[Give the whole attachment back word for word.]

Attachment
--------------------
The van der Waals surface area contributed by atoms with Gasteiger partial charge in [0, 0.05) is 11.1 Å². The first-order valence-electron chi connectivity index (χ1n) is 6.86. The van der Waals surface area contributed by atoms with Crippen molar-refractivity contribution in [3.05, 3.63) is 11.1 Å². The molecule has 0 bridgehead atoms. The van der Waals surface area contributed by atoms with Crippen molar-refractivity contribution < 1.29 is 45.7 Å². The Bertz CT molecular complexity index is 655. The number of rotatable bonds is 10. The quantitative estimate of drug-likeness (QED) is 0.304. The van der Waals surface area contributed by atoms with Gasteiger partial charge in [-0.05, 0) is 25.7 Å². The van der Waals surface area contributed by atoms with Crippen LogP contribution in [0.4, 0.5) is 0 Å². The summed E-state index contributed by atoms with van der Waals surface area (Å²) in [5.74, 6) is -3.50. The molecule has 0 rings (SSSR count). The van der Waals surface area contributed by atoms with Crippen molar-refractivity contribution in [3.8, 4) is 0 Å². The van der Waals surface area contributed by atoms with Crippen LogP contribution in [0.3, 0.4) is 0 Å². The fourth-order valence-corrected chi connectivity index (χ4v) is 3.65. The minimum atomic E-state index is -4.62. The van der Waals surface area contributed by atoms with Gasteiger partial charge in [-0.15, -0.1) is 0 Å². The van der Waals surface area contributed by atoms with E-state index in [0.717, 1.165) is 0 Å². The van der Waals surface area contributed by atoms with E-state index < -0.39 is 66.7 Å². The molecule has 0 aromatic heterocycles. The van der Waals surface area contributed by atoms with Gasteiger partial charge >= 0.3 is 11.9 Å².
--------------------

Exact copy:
The van der Waals surface area contributed by atoms with Gasteiger partial charge in [0, 0.05) is 11.1 Å². The first-order valence-electron chi connectivity index (χ1n) is 6.86. The van der Waals surface area contributed by atoms with Crippen molar-refractivity contribution in [3.05, 3.63) is 11.1 Å². The molecule has 0 bridgehead atoms. The van der Waals surface area contributed by atoms with Crippen molar-refractivity contribution < 1.29 is 45.7 Å². The Bertz CT molecular complexity index is 655. The number of rotatable bonds is 10. The quantitative estimate of drug-likeness (QED) is 0.304. The van der Waals surface area contributed by atoms with Gasteiger partial charge in [-0.05, 0) is 25.7 Å². The van der Waals surface area contributed by atoms with Crippen LogP contribution in [0.4, 0.5) is 0 Å². The summed E-state index contributed by atoms with van der Waals surface area (Å²) in [5.74, 6) is -3.50. The molecule has 0 rings (SSSR count). The van der Waals surface area contributed by atoms with Crippen molar-refractivity contribution in [3.8, 4) is 0 Å². The van der Waals surface area contributed by atoms with Crippen LogP contribution in [0.3, 0.4) is 0 Å². The fourth-order valence-corrected chi connectivity index (χ4v) is 3.65. The minimum atomic E-state index is -4.62. The van der Waals surface area contributed by atoms with Gasteiger partial charge in [-0.15, -0.1) is 0 Å². The van der Waals surface area contributed by atoms with E-state index in [0.717, 1.165) is 0 Å². The van der Waals surface area contributed by atoms with E-state index < -0.39 is 66.7 Å². The molecule has 0 aromatic heterocycles. The van der Waals surface area contributed by atoms with Gasteiger partial charge >= 0.3 is 11.9 Å².